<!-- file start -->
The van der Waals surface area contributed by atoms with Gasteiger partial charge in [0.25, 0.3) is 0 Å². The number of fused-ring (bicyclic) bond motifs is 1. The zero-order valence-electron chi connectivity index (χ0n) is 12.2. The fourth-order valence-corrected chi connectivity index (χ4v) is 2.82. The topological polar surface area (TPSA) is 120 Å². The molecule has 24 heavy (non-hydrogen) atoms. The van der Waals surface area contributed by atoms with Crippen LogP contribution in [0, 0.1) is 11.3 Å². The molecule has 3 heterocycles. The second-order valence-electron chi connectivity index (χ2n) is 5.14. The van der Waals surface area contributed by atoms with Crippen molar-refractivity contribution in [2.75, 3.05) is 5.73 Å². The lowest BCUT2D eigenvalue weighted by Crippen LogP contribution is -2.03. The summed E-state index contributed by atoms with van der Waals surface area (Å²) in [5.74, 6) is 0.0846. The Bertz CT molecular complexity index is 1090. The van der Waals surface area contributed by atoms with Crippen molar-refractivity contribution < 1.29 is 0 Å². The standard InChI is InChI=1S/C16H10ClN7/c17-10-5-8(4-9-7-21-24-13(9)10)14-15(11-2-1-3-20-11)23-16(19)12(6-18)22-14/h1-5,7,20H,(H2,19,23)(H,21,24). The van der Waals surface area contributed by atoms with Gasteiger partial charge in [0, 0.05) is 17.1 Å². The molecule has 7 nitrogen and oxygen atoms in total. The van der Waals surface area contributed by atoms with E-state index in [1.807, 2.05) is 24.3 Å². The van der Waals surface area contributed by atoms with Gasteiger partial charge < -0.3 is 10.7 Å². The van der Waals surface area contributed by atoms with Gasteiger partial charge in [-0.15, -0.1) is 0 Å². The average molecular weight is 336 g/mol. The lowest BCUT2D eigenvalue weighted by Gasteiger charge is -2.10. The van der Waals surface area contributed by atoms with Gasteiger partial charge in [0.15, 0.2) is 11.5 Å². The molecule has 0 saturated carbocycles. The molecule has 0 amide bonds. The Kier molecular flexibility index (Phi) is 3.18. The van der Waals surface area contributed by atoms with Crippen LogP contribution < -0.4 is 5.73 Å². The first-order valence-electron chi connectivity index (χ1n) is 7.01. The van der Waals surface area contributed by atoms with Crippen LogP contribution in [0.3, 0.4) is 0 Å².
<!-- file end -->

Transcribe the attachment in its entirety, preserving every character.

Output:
The van der Waals surface area contributed by atoms with Gasteiger partial charge in [0.25, 0.3) is 0 Å². The number of fused-ring (bicyclic) bond motifs is 1. The zero-order valence-electron chi connectivity index (χ0n) is 12.2. The fourth-order valence-corrected chi connectivity index (χ4v) is 2.82. The topological polar surface area (TPSA) is 120 Å². The molecule has 24 heavy (non-hydrogen) atoms. The van der Waals surface area contributed by atoms with Crippen LogP contribution in [0, 0.1) is 11.3 Å². The molecule has 3 heterocycles. The second-order valence-electron chi connectivity index (χ2n) is 5.14. The van der Waals surface area contributed by atoms with Crippen molar-refractivity contribution in [2.75, 3.05) is 5.73 Å². The lowest BCUT2D eigenvalue weighted by Crippen LogP contribution is -2.03. The summed E-state index contributed by atoms with van der Waals surface area (Å²) in [5.74, 6) is 0.0846. The Bertz CT molecular complexity index is 1090. The van der Waals surface area contributed by atoms with Crippen molar-refractivity contribution < 1.29 is 0 Å². The standard InChI is InChI=1S/C16H10ClN7/c17-10-5-8(4-9-7-21-24-13(9)10)14-15(11-2-1-3-20-11)23-16(19)12(6-18)22-14/h1-5,7,20H,(H2,19,23)(H,21,24). The van der Waals surface area contributed by atoms with Gasteiger partial charge in [0, 0.05) is 17.1 Å². The molecule has 7 nitrogen and oxygen atoms in total. The van der Waals surface area contributed by atoms with E-state index in [1.807, 2.05) is 24.3 Å². The van der Waals surface area contributed by atoms with Gasteiger partial charge < -0.3 is 10.7 Å². The van der Waals surface area contributed by atoms with Gasteiger partial charge in [-0.15, -0.1) is 0 Å². The average molecular weight is 336 g/mol. The lowest BCUT2D eigenvalue weighted by Gasteiger charge is -2.10. The van der Waals surface area contributed by atoms with Gasteiger partial charge in [0.15, 0.2) is 11.5 Å². The molecule has 0 saturated carbocycles. The molecule has 0 amide bonds. The Kier molecular flexibility index (Phi) is 3.18. The van der Waals surface area contributed by atoms with Crippen LogP contribution < -0.4 is 5.73 Å². The first-order valence-electron chi connectivity index (χ1n) is 7.01. The van der Waals surface area contributed by atoms with Crippen LogP contribution in [0.3, 0.4) is 0 Å².